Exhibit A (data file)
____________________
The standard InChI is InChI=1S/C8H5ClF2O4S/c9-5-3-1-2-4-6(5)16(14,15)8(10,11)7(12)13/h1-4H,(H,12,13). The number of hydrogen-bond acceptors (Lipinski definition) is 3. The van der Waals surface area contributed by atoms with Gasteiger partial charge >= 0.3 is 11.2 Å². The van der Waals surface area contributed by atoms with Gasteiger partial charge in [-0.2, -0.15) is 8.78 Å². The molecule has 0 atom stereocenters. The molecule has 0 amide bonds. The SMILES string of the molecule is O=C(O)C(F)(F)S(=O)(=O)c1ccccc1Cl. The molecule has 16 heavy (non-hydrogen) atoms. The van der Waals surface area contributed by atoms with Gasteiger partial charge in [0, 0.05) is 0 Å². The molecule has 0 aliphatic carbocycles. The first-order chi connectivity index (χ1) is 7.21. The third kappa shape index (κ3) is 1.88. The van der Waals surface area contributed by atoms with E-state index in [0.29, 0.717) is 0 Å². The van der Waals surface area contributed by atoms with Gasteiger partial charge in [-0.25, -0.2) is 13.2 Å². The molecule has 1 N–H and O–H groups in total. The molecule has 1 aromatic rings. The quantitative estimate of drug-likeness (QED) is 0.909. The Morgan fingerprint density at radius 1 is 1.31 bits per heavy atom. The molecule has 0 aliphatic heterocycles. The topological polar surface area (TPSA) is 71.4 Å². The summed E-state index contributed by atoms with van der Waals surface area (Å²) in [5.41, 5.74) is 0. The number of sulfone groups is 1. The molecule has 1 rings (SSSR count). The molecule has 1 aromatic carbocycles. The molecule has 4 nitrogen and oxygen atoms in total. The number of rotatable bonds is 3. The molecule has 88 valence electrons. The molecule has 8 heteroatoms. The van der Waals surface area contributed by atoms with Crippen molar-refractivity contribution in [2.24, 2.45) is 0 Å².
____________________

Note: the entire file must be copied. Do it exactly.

The standard InChI is InChI=1S/C8H5ClF2O4S/c9-5-3-1-2-4-6(5)16(14,15)8(10,11)7(12)13/h1-4H,(H,12,13). The number of hydrogen-bond acceptors (Lipinski definition) is 3. The van der Waals surface area contributed by atoms with Gasteiger partial charge >= 0.3 is 11.2 Å². The van der Waals surface area contributed by atoms with Gasteiger partial charge in [-0.2, -0.15) is 8.78 Å². The molecule has 0 atom stereocenters. The molecule has 0 amide bonds. The SMILES string of the molecule is O=C(O)C(F)(F)S(=O)(=O)c1ccccc1Cl. The molecule has 16 heavy (non-hydrogen) atoms. The van der Waals surface area contributed by atoms with Gasteiger partial charge in [0, 0.05) is 0 Å². The molecule has 0 aliphatic carbocycles. The first-order chi connectivity index (χ1) is 7.21. The third kappa shape index (κ3) is 1.88. The van der Waals surface area contributed by atoms with E-state index in [0.29, 0.717) is 0 Å². The van der Waals surface area contributed by atoms with Gasteiger partial charge in [-0.25, -0.2) is 13.2 Å². The molecule has 1 N–H and O–H groups in total. The molecule has 1 aromatic rings. The quantitative estimate of drug-likeness (QED) is 0.909. The Morgan fingerprint density at radius 1 is 1.31 bits per heavy atom. The molecule has 0 aliphatic heterocycles. The topological polar surface area (TPSA) is 71.4 Å². The summed E-state index contributed by atoms with van der Waals surface area (Å²) in [5.41, 5.74) is 0. The number of sulfone groups is 1. The molecule has 1 rings (SSSR count). The molecule has 1 aromatic carbocycles. The molecule has 4 nitrogen and oxygen atoms in total. The number of rotatable bonds is 3. The molecule has 88 valence electrons. The molecule has 8 heteroatoms. The van der Waals surface area contributed by atoms with Crippen molar-refractivity contribution in [2.24, 2.45) is 0 Å².